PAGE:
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Browse Prior Art Database

Color Display System

IP.com Disclosure Number: IPCOM000093311D
Original Publication Date: 1967-Aug-01
Included in the Prior Art Database: 2005-Mar-06
Document File: 3 page(s) / 55K

Publishing Venue

IBM

Related People

Brooks, FP: AUTHOR [+2]

Abstract

Color pictures can be simulated by a black and white television tube. White-light pulsations cause subjective sensations due to a psychological effect called the Benham Wheel Effect and described in "The Prevost-Fechner-Benham Subjective Colors," Psychological Bulletin, Vol. 46, No. 2, March 1949, pp.97-136, by J. Cohen and D. Gordon. By enclosing appropriate white-light pulsations as binary signals, visual image can be placed in a storage, such as a read-only memory, for successive display as moving color pictures. For example the white-light pulsations necessary to subjectively produce the color red, can be encoded into binary signals 1, as shown in the wave-form diagram, and stored in column 2 of color table memory 3.

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Color Display System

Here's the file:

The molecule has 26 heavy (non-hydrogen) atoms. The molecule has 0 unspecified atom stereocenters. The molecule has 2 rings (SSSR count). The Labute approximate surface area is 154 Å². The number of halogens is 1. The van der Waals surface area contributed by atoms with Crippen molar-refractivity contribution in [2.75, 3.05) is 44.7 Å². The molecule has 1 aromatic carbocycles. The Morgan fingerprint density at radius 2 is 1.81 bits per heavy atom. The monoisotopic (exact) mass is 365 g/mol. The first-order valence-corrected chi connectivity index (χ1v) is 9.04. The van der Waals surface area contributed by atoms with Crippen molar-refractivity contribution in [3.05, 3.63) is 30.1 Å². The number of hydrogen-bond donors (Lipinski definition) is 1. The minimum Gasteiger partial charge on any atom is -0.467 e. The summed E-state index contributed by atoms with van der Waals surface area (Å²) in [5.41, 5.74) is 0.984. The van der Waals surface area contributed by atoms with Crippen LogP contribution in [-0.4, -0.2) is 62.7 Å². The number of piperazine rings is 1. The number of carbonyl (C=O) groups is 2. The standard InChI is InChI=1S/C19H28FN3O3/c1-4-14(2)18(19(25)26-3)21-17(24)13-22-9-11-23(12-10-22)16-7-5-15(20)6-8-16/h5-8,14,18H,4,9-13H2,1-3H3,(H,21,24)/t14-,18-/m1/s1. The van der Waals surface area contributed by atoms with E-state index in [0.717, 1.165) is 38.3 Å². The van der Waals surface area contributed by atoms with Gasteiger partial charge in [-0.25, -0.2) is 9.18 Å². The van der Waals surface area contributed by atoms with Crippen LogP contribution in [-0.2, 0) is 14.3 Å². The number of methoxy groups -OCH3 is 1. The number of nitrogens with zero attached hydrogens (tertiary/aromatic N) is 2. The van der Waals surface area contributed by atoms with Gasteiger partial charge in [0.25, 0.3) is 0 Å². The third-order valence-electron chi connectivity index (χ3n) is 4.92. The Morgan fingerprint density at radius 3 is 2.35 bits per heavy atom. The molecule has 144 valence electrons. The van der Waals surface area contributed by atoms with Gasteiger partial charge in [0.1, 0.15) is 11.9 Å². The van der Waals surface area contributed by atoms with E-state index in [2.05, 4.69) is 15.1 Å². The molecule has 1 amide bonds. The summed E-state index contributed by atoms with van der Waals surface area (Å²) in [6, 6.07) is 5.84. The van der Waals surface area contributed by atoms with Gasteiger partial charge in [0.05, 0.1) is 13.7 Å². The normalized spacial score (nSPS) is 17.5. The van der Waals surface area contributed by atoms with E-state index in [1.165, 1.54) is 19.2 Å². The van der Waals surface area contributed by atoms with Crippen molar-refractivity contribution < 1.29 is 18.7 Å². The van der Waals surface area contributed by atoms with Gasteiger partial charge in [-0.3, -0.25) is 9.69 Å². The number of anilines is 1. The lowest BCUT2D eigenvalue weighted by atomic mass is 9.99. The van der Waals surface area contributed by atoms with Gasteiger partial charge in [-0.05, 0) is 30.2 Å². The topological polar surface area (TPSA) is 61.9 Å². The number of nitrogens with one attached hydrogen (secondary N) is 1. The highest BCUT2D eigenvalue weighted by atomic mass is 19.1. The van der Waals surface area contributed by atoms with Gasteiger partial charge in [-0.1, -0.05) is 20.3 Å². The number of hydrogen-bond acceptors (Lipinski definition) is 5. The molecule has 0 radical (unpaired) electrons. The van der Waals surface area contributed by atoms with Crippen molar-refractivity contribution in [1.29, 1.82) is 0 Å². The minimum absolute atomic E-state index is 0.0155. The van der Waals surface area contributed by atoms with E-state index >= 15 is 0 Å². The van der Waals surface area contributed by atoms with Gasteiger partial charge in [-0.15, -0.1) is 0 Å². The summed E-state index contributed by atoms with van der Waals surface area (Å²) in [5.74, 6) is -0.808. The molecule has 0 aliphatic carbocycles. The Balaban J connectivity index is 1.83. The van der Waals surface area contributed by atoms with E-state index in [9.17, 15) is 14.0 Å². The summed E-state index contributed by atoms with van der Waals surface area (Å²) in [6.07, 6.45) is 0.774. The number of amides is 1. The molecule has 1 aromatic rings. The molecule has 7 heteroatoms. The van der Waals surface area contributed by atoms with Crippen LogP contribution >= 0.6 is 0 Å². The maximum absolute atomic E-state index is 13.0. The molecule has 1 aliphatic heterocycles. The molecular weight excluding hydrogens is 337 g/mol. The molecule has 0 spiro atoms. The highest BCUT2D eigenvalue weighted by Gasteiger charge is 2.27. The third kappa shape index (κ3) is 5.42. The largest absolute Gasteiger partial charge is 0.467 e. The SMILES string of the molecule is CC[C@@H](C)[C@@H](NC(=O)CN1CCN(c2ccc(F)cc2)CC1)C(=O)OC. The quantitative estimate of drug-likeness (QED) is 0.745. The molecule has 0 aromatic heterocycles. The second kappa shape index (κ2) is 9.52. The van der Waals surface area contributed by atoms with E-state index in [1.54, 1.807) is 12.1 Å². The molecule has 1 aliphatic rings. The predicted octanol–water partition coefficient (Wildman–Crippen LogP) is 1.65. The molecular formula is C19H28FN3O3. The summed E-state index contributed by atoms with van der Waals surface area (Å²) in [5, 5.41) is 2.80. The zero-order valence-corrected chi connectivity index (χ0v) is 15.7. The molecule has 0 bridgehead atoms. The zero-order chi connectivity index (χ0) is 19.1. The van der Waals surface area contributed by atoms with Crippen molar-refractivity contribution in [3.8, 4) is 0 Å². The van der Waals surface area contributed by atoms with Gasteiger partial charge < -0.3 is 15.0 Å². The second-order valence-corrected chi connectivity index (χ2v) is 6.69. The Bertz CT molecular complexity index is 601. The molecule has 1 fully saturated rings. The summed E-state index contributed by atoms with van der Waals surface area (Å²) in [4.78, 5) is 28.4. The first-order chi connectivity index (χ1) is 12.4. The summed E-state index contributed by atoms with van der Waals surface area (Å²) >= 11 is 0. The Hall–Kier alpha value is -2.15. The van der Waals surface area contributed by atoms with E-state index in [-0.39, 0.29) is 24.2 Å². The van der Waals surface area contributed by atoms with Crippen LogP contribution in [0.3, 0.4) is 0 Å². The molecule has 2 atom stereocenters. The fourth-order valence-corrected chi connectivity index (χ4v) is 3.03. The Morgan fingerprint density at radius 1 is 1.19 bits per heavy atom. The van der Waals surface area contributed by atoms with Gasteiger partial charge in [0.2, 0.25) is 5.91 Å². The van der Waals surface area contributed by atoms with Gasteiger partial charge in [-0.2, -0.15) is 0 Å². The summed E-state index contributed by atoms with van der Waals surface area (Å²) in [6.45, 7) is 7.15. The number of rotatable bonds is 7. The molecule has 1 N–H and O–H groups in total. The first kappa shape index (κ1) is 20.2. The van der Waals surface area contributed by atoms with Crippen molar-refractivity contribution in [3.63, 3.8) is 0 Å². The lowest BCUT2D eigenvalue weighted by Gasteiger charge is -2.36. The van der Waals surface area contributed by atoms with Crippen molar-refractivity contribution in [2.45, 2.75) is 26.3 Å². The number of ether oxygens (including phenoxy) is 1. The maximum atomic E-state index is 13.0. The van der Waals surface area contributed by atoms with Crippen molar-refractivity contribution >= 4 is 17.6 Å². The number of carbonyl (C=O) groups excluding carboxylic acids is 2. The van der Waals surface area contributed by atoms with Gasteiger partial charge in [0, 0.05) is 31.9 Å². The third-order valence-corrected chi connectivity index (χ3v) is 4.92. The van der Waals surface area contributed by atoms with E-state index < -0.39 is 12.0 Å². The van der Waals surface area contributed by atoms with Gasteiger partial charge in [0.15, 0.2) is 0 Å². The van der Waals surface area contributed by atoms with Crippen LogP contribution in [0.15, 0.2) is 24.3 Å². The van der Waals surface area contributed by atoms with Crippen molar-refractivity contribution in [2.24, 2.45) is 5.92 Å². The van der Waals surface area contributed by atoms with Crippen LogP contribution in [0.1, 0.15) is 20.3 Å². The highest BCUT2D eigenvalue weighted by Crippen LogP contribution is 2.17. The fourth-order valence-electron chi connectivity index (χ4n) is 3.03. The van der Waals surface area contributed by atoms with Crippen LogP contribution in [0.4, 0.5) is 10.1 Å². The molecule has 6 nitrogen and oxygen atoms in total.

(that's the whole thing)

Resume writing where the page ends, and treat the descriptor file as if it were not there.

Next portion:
Color pictures can be simulated by a black and white television tube. White- light pulsations cause subjective sensations due to a psychological effect called the Benham Wheel Effect and described in "The Prevost-Fechner-Benham Subjective Colors," Psychological Bulletin, Vol. 46, No. 2, March 1949, pp.97- 136, by J. Cohen and D. Gordon. By enclosing appropriate white-light pulsations as binary signals, visual image can be placed in a storage, such as a read-only memory, for successive display as moving color pictures. For example the white- light pulsations necessary to subjectively produce the color red, can be encoded into binary signals 1, as shown in the wave-form diagram, and stored in column 2 of color table memory 3.

When red is needed for a point in an image, the bits of column 2 in table 3 are sequentially supplied to blanking input 4 of display tube 5 to cause the desired point on the display tube 5 face to pulsate in a manner providing the sensation simulating red. Similarly, white-light pulsations simulating other colors can be encoded and stored in columns of the color table 3.

Complete color pictures can be produced on the display tube 5 face in accordance with corresponding video information received from input 6 and stored in video storage 7. If the contents of storage 7 are appropriately renewed, successive images simulate a moving color picture. Information in storage 7 is represented by words, each referring to a point on the tube 5 face and each being stored in a different row. Color code section 8 of each word identifies the color of the point referred to by horizontal 9 and vertical 10 sections of the word. For example, the tube 5 electron beam is positioned to point 1, 2 by the first word which specifies, in one-out-of-four code, that this point is colored red. A comparator...